Strictly speaking, this algorithm is phenetic, which does not aim to reflect evolutionary descent. It assigns equal weight on the distance and assumes a randomized molecular clock. WPGMA is a similar algorithm but assigns different weight on the distances.

UPGMS method is simple, fast and has been extensively used in literature. However, it behaves poorly at most cases where the above presumptions are not met.

  • Neighbor Joining Method (NJ): This algorithm does not make the assumption of molecular clock and adjust for the rate variation among branches. It begins with an unresolved star-like tree. Each pair is evaluated for being joined and the sum of all branches length is calculated of the resultant tree. The pair that yields the smallest sum is considered the closest neighbors and is thus joined. A new branch is inserted between them and the rest of the tree and the branch length is recalculated. This process is repeated until only one terminal is present.
NJ method is comparatively rapid and generally gives better results than UPGMA method. But it produces only one tree and neglects other possible trees, which might be as good as NJ trees, if not significantly better. Moreover, since errors in distance estimates are exponentially larger for longer distances, under some condition, this method will yield a biased tree.
  • Weighted Neighbor-Joining (Weighbor): The Weighbor criterion consists of two terms; an additivity term (of external branches) and a positivity term (of internal branches), that quantifies the implications of joining the pair. Weighbor gives less weight to the longer distances in the distance matrix and the resulting trees are less sensitive to specific biases than NJ and relatively immune to the “long branches attraction/distraction” drawbacks observed with other methods.
  • Fitch-Margoliash (FM) and Minimum Evolution (ME) Methods: Fitch and Margoliash proposed in 1967 a criteria (FM Method) for fitting trees to distance matrices. This method seeks the least squared fit of all observed pair-wise distances to the expected distance of a tree. The ME method also seeks the tree with the minimum sum of branch lengths. But instead of using all the pair-wise distances as FM, it fixed the internal nodes by using the distance to external nodes and then optimizes the internal branch lengths.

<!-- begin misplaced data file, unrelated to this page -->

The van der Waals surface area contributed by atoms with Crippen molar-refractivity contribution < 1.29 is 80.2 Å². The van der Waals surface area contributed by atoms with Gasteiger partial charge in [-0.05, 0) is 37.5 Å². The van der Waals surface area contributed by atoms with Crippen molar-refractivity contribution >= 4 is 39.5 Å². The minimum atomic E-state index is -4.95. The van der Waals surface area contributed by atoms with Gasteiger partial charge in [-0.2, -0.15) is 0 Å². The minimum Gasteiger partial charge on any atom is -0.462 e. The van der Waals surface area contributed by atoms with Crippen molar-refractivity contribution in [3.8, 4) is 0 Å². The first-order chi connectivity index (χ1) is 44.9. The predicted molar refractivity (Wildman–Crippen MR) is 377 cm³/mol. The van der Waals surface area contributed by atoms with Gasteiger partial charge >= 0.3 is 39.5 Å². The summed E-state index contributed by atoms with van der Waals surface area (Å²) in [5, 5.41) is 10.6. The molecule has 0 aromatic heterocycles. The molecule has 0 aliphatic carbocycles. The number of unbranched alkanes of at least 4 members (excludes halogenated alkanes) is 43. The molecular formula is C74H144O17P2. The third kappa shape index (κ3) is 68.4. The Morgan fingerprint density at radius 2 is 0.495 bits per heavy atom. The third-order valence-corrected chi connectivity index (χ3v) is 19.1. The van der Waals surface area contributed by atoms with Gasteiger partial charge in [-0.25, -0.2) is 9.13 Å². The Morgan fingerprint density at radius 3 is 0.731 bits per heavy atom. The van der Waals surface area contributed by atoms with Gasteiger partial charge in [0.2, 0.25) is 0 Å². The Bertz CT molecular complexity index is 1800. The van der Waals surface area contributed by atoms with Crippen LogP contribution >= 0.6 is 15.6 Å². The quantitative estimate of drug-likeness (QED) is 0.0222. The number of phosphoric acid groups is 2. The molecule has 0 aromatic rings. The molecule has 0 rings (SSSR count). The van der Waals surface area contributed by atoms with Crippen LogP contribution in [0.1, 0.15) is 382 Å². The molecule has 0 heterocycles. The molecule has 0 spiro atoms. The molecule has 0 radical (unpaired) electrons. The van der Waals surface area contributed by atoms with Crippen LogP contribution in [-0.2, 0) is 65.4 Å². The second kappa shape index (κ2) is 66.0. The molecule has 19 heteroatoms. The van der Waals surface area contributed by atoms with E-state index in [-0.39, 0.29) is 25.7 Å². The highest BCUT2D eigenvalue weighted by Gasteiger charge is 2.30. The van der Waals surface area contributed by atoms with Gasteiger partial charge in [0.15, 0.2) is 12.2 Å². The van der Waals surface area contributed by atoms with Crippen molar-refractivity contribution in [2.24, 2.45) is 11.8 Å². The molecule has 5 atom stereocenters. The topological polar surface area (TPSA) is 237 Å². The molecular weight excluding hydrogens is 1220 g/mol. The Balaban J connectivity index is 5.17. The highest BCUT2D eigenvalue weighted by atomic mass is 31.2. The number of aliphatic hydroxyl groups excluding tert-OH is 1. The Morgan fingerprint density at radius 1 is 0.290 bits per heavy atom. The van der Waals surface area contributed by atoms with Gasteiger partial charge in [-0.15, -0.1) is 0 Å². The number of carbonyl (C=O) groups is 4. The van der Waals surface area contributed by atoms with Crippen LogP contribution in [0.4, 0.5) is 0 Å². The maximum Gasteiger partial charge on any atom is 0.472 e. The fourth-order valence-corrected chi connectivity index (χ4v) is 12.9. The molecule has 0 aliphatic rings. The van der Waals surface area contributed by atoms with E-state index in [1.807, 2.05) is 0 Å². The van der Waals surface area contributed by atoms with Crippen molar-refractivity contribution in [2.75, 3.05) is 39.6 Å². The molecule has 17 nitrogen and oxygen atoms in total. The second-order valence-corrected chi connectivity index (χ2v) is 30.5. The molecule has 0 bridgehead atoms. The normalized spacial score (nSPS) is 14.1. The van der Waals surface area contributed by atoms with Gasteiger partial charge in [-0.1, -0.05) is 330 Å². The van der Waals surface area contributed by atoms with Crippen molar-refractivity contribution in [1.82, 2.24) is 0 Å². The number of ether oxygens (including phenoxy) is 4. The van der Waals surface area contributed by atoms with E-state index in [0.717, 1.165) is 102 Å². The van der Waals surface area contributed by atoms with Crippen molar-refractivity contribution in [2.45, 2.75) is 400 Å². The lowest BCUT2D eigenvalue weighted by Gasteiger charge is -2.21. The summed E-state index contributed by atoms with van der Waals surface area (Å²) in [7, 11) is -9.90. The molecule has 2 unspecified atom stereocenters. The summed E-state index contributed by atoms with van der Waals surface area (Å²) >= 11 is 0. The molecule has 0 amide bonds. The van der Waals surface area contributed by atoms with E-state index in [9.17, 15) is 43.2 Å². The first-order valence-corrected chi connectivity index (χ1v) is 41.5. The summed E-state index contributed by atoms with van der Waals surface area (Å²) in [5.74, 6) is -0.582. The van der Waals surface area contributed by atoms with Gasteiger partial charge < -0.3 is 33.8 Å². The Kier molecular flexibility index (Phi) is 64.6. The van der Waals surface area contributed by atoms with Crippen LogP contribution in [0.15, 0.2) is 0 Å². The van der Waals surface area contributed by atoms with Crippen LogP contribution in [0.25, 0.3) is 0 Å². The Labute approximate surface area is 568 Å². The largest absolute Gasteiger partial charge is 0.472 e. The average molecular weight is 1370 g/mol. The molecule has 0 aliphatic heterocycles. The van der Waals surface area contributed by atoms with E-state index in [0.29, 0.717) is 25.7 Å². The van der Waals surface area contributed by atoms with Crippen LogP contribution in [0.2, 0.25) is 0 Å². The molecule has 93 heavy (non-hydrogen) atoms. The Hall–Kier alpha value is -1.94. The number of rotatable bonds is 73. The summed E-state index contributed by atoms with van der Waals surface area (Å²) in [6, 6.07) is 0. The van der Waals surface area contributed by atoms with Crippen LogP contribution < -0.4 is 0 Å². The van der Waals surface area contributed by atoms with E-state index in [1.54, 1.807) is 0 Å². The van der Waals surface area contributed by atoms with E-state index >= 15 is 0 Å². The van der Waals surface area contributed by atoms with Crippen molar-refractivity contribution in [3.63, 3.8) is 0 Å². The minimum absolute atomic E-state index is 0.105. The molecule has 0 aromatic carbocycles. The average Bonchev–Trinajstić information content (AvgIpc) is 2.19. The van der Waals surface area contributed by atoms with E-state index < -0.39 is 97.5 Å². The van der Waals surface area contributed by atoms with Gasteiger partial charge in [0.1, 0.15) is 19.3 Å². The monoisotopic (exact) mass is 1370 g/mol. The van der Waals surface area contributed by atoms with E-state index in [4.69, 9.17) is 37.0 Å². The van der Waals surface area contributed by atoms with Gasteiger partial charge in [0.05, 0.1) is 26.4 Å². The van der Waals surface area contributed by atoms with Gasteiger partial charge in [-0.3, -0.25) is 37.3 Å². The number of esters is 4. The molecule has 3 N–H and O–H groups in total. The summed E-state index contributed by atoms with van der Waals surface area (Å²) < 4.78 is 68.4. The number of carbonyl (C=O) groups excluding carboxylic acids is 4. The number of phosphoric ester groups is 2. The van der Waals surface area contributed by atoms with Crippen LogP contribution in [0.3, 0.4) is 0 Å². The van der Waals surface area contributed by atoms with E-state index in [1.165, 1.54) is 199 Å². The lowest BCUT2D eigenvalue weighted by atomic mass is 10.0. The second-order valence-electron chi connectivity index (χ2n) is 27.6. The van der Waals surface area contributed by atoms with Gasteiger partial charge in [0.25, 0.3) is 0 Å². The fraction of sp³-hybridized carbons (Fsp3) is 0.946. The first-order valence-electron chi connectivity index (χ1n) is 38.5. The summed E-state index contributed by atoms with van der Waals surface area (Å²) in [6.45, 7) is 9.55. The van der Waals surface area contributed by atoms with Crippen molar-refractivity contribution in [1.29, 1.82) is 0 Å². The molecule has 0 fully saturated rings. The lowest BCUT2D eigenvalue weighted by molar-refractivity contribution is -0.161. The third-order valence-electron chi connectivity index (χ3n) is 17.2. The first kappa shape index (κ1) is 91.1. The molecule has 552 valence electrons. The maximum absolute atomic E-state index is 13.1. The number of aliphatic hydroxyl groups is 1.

FM and ME methods perform best in the group of distance-based methods, but they work much more slowly than NJ, which generally yield a very close tree to these methods.

Character-Based Methods:

Distance-based methods are more rapid and less computationally intensive than character-based methods, but the actual characters are discarded once the distance matrix is derived. On the other hand, character-based methods make use of all known evolutionary information, i.e. the individual substitutions among the sequences, to determine the most likely ancestral relationships.

  • Maximum parsimony (MP): The criterion of MP method is that the simplest explanation of the data is preferred, because it requires the fewest conjectures. By this criterion, the MP tree is the one with fewest substitutions/evolutionary changes for all sequences to derive from a common ancestor.

For each site in the alignment, all possible trees are evaluated and are given a score based on the number of evolutionary changes needed to produce the observed sequence changes. The best tree is thus the one that minimized the overall number of mutation at all site.